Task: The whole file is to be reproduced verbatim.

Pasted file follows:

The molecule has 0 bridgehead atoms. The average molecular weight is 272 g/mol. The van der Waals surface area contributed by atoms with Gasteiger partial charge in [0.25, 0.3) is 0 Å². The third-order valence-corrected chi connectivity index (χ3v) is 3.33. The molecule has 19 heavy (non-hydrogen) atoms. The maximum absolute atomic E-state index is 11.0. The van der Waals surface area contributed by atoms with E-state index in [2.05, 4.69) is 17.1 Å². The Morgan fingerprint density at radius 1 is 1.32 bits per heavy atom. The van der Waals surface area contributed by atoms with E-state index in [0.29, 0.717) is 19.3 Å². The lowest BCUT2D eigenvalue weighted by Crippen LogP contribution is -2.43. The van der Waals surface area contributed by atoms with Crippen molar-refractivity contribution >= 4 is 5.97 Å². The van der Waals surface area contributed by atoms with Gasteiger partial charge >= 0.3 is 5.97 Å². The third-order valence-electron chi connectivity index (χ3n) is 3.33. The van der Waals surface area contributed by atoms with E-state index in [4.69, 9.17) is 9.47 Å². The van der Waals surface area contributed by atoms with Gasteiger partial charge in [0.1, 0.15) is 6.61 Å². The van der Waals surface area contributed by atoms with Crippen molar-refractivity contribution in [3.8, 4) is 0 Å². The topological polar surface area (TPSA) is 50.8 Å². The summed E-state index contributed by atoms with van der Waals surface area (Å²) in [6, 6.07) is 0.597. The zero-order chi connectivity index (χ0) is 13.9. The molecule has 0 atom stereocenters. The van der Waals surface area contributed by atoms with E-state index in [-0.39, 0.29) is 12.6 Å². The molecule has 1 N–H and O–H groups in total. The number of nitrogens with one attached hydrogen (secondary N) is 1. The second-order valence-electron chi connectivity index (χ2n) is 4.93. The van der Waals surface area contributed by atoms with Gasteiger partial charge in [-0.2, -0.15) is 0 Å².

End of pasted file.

The molecule has 0 bridgehead atoms. The average molecular weight is 272 g/mol. The van der Waals surface area contributed by atoms with Gasteiger partial charge in [0.25, 0.3) is 0 Å². The third-order valence-corrected chi connectivity index (χ3v) is 3.33. The molecule has 19 heavy (non-hydrogen) atoms. The maximum absolute atomic E-state index is 11.0. The van der Waals surface area contributed by atoms with E-state index in [2.05, 4.69) is 17.1 Å². The Morgan fingerprint density at radius 1 is 1.32 bits per heavy atom. The van der Waals surface area contributed by atoms with E-state index in [0.29, 0.717) is 19.3 Å². The lowest BCUT2D eigenvalue weighted by Crippen LogP contribution is -2.43. The van der Waals surface area contributed by atoms with Crippen molar-refractivity contribution >= 4 is 5.97 Å². The van der Waals surface area contributed by atoms with Gasteiger partial charge >= 0.3 is 5.97 Å². The third-order valence-electron chi connectivity index (χ3n) is 3.33. The van der Waals surface area contributed by atoms with E-state index in [4.69, 9.17) is 9.47 Å². The van der Waals surface area contributed by atoms with Gasteiger partial charge in [0.1, 0.15) is 6.61 Å². The van der Waals surface area contributed by atoms with Crippen molar-refractivity contribution in [3.8, 4) is 0 Å². The topological polar surface area (TPSA) is 50.8 Å². The summed E-state index contributed by atoms with van der Waals surface area (Å²) in [6, 6.07) is 0.597. The zero-order chi connectivity index (χ0) is 13.9. The molecule has 0 atom stereocenters. The van der Waals surface area contributed by atoms with E-state index in [-0.39, 0.29) is 12.6 Å². The molecule has 1 N–H and O–H groups in total. The number of nitrogens with one attached hydrogen (secondary N) is 1. The second-order valence-electron chi connectivity index (χ2n) is 4.93. The van der Waals surface area contributed by atoms with Gasteiger partial charge in [-0.2, -0.15) is 0 Å².